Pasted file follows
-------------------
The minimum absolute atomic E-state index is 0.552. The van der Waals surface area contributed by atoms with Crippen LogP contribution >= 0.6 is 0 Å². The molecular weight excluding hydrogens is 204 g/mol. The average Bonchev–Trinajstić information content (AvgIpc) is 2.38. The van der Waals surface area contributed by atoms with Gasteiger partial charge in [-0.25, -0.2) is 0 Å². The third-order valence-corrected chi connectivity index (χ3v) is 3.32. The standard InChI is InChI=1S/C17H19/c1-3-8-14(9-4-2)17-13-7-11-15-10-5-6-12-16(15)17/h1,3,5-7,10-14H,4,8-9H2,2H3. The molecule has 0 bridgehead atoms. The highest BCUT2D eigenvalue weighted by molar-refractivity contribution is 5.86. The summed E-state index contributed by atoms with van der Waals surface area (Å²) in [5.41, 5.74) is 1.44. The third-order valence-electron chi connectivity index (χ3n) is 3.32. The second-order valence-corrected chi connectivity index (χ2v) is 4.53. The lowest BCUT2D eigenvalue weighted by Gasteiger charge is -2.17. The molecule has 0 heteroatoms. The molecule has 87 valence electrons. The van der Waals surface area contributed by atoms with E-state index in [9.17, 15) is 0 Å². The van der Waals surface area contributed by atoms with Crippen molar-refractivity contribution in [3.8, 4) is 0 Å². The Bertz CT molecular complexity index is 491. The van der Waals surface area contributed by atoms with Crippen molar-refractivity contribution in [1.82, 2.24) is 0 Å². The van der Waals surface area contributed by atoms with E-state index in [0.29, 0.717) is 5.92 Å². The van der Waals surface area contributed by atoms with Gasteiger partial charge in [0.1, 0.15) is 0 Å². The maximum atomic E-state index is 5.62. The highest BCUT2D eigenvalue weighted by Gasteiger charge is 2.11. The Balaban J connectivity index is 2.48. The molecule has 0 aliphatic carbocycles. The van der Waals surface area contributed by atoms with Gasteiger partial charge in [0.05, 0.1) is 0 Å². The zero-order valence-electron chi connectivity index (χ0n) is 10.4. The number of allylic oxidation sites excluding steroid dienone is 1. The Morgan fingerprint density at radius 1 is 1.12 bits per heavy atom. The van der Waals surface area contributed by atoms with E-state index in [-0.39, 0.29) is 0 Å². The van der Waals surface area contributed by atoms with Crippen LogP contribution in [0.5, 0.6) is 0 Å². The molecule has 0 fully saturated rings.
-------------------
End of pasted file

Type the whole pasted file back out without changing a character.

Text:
The minimum absolute atomic E-state index is 0.552. The van der Waals surface area contributed by atoms with Crippen LogP contribution >= 0.6 is 0 Å². The molecular weight excluding hydrogens is 204 g/mol. The average Bonchev–Trinajstić information content (AvgIpc) is 2.38. The van der Waals surface area contributed by atoms with Gasteiger partial charge in [-0.25, -0.2) is 0 Å². The third-order valence-corrected chi connectivity index (χ3v) is 3.32. The standard InChI is InChI=1S/C17H19/c1-3-8-14(9-4-2)17-13-7-11-15-10-5-6-12-16(15)17/h1,3,5-7,10-14H,4,8-9H2,2H3. The molecule has 0 bridgehead atoms. The highest BCUT2D eigenvalue weighted by molar-refractivity contribution is 5.86. The summed E-state index contributed by atoms with van der Waals surface area (Å²) in [5.41, 5.74) is 1.44. The third-order valence-electron chi connectivity index (χ3n) is 3.32. The second-order valence-corrected chi connectivity index (χ2v) is 4.53. The lowest BCUT2D eigenvalue weighted by Gasteiger charge is -2.17. The molecule has 0 heteroatoms. The molecule has 87 valence electrons. The van der Waals surface area contributed by atoms with E-state index in [9.17, 15) is 0 Å². The van der Waals surface area contributed by atoms with Crippen molar-refractivity contribution in [3.8, 4) is 0 Å². The Bertz CT molecular complexity index is 491. The van der Waals surface area contributed by atoms with Crippen molar-refractivity contribution in [1.82, 2.24) is 0 Å². The van der Waals surface area contributed by atoms with E-state index in [0.29, 0.717) is 5.92 Å². The van der Waals surface area contributed by atoms with Gasteiger partial charge in [0.1, 0.15) is 0 Å². The maximum atomic E-state index is 5.62. The highest BCUT2D eigenvalue weighted by Gasteiger charge is 2.11. The Balaban J connectivity index is 2.48. The molecule has 0 aliphatic carbocycles. The van der Waals surface area contributed by atoms with Gasteiger partial charge in [0.05, 0.1) is 0 Å². The zero-order valence-electron chi connectivity index (χ0n) is 10.4. The number of allylic oxidation sites excluding steroid dienone is 1. The Morgan fingerprint density at radius 1 is 1.12 bits per heavy atom. The van der Waals surface area contributed by atoms with E-state index in [-0.39, 0.29) is 0 Å². The van der Waals surface area contributed by atoms with Crippen LogP contribution in [0.5, 0.6) is 0 Å². The molecule has 0 fully saturated rings.